Five very positive planning decisions for our clients have arrived within days of each other, putting the Globe team in excellent spirits in the busy run up to Christmas.
First up was the decision to allow our appeal against the decision of West Lindsey District Council to refuse permission for a new four bedroom vicarage with an attached double garage on North Street in Middle Rasen. The application had been refused on the basis of its impact on the street scene and on the setting of the nearby Grade II* listed church. Our statement of case, however, successfully put forward the view that the ‘planning balance’ needed to take account of an existing extant permission in the same location for a five bedroom house, and the extent to which the existing vicarage, a modern building which is to be retained and renovated, screens the proposed dwelling from the church. At risk of over simplifying the Inspector’s view, he was in agreement with our key points and the permission was granted.
Hot on the heels of the appeal outcome came Planning Permission and Listed Building Consent for a property at Bridge Street in Gainsborough. Although the application was led by Venezia, this was a bit of nostalgia trip for Russ, as over 20 years ago it was part of the Foundry Yard development that was done in partnership with the Riverside Regeneration Company he was managing at the time. The application site had been converted into a small family house linked to an artist’s studio and gallery space, while a group of adjoining listed wharf buildings on the bank of the River Trent were developed to form apartments and retail units. In more recent years, the application site was re-used by a community training organisation, but when the training use outgrew the space and moved elsewhere, the logical choice was to return the building back to a dwelling. Supported by a well-considered flood risk assessment, the application was granted approval, leading the way for the building to return to a small but interesting waterfront dwelling.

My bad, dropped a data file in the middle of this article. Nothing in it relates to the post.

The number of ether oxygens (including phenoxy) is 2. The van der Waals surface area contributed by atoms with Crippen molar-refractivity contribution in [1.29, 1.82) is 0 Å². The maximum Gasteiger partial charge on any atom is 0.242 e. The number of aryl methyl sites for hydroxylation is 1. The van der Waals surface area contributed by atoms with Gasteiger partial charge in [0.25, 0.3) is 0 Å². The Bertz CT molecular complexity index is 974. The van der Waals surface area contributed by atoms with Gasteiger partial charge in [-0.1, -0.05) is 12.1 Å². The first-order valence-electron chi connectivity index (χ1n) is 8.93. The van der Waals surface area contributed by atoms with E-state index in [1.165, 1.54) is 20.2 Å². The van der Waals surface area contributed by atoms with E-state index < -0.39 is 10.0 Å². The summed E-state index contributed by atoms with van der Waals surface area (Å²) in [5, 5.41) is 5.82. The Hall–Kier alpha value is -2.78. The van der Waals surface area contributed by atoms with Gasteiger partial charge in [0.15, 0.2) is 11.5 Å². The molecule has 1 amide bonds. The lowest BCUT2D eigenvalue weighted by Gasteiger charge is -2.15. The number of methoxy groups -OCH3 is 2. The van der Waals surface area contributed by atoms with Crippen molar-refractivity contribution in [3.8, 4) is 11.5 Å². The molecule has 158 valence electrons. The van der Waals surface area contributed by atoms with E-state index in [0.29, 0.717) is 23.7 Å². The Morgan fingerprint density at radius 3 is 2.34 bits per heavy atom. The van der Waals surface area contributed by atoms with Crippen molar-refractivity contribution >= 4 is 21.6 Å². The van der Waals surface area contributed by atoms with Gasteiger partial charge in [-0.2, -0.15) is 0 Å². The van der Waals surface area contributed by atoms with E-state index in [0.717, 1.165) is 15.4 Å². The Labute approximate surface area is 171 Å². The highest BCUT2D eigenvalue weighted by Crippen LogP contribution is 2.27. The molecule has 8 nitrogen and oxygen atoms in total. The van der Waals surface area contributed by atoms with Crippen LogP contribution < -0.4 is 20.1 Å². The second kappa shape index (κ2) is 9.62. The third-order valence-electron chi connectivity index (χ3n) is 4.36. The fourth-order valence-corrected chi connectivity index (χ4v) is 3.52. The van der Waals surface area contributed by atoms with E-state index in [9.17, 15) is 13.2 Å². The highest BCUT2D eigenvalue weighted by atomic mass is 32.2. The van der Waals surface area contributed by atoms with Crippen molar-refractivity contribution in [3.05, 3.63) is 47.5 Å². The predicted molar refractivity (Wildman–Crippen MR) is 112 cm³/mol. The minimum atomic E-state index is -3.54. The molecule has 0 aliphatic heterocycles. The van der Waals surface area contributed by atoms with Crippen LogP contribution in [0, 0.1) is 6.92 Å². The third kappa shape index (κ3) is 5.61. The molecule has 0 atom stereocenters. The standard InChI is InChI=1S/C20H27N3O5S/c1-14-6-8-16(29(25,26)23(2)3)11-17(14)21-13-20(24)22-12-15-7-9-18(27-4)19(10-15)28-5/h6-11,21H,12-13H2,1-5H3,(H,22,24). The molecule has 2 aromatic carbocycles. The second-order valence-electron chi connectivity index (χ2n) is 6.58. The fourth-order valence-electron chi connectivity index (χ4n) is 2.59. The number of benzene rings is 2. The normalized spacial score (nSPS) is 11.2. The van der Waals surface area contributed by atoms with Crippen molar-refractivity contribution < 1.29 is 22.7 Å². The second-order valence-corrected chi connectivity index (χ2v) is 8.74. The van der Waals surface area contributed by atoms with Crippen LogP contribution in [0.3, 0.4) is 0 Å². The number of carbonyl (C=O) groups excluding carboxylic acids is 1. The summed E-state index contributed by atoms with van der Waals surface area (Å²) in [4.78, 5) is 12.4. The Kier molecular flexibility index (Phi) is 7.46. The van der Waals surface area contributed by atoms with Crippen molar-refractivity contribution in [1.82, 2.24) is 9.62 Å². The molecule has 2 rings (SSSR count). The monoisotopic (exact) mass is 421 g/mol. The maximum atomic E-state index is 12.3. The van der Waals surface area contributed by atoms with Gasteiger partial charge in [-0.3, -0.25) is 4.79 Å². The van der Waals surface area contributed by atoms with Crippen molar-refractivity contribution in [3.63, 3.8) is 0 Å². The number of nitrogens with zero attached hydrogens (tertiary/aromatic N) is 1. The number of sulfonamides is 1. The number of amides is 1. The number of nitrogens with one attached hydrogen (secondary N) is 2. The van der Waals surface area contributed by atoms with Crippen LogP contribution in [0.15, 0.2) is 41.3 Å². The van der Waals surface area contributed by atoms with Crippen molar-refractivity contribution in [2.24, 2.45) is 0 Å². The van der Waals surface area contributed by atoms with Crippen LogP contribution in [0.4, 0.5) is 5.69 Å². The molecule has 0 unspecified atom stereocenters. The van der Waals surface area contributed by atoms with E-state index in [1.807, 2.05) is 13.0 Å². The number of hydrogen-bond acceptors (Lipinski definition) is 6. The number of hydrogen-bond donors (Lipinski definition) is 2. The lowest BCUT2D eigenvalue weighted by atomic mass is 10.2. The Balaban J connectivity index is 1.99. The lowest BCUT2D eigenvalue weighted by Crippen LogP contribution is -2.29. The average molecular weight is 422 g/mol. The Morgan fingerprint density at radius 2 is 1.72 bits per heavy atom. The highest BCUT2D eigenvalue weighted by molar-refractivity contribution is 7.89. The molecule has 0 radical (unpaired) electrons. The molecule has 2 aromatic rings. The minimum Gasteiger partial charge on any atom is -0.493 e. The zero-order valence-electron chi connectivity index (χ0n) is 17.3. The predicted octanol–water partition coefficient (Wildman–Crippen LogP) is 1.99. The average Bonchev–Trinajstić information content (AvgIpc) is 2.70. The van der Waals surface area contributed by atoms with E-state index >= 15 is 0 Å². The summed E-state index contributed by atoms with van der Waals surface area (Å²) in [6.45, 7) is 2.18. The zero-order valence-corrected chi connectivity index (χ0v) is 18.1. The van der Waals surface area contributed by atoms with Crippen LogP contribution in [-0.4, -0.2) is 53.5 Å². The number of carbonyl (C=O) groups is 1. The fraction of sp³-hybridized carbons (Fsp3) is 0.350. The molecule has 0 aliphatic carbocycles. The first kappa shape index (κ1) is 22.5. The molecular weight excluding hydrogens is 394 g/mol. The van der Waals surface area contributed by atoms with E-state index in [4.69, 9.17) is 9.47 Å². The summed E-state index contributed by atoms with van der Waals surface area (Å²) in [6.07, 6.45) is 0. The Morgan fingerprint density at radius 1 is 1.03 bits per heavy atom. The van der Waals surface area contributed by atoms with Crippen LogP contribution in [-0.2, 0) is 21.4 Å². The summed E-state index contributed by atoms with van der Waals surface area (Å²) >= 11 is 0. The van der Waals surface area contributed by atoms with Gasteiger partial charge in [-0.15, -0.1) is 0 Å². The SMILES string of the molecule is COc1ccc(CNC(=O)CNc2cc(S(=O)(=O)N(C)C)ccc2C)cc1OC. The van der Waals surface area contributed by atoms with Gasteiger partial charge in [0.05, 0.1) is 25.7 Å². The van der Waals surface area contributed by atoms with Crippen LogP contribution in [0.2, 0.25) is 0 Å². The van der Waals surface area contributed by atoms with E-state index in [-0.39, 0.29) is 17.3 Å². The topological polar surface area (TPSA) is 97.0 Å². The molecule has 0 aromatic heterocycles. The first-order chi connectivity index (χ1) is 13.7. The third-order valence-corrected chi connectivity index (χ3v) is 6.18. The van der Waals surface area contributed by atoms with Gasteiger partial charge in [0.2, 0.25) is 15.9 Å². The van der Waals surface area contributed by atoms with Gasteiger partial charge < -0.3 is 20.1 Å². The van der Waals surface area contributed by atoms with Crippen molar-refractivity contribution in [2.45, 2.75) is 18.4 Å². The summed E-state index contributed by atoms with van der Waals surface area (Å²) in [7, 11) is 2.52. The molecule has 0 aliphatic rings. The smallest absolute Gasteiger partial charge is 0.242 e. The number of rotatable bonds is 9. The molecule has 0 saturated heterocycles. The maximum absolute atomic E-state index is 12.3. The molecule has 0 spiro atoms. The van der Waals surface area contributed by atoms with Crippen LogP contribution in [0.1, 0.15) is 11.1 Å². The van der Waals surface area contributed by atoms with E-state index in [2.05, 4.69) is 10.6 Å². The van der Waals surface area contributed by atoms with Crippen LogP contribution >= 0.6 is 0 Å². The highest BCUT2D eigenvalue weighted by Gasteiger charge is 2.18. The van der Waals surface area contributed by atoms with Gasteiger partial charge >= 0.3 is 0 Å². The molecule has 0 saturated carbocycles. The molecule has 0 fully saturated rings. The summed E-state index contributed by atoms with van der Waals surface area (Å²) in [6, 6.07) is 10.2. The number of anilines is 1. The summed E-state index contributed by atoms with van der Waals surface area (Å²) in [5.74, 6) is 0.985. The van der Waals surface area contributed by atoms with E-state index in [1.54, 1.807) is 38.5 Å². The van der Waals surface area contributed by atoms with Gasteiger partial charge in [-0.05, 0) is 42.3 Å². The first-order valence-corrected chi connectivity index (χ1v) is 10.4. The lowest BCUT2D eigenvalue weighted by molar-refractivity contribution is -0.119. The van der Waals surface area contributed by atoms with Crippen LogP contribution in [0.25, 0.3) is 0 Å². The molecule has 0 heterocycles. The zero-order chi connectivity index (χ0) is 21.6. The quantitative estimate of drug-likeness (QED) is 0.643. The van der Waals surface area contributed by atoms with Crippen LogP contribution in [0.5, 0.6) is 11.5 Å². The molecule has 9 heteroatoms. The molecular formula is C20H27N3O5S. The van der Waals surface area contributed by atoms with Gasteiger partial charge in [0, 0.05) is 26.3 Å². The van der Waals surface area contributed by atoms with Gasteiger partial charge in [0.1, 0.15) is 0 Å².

Next in was the approval of a new car park in Spilsby for our long standing client Robin Hood Parking. Spilsby has an isolated rural catchment of about 8,000 people with limited transport choices, so parking serves an important role. Moving from an existing temporary parking facility to a permanent permission has secured the parking facilities in the long term, and allowed landscaping and visual improvements to be made, bringing further benefits to the town.
Number four was the very long awaited decision to approve a farm diversification scheme at Pear Tree Farm, just outside the village of Beckingham in Nottinghamshire. The application sought to transform a redundant group of farm buildings at Pear Tree Farm into one of Bassetlaw’s premier tourist destinations. Globe were appointed prior to the initial concept stage and undertook considerable research in relation to visitor attractions within the region. The research particularly focused on those which were underpinned by an agricultural theme or formed part of a successful farm diversification initiative. Working closely with the client, a successful local businessman, Globe formulated a business plan which allowed the client’s initial vision to develop into a concrete masterplan for a leisure and tourism attraction comprising: a café; farm shop; children’s adventure play area; animal petting and feeding; horse stables; holiday lodge and caravan site; and, an eco-educational facility. Globe engaged with the local community to explain the vision and we were delighted to secure widespread support from local residents and the Parish Council who recognised the numerous benefits the scheme would bring to the local area. Despite initial positive feedback from the planning officers, progress with the application stalled and Globe were forced to escalate matters with direct communication to the Council’s Chief Executive and the Member of Parliament serving Bassetlaw. This intervention saw the application referred to the Council’s Planning Committee as a matter of urgency, and we were delighted that the proposals were backed unanimously by members, with a planning permission duly issued on 7th December.
The final result in this flurry of successful outcomes, was the approval of a change of use on the remaining aircraft hangar at the former RAF Kirton Lindsey air base. The building will now be put back into productive use for storage and distribution and will work alongside the other three hangars we obtained permission for earlier in the year. We are now awaiting a decision on an application for the same uses for five smaller buildings that sit within the same area of the site as the hangars.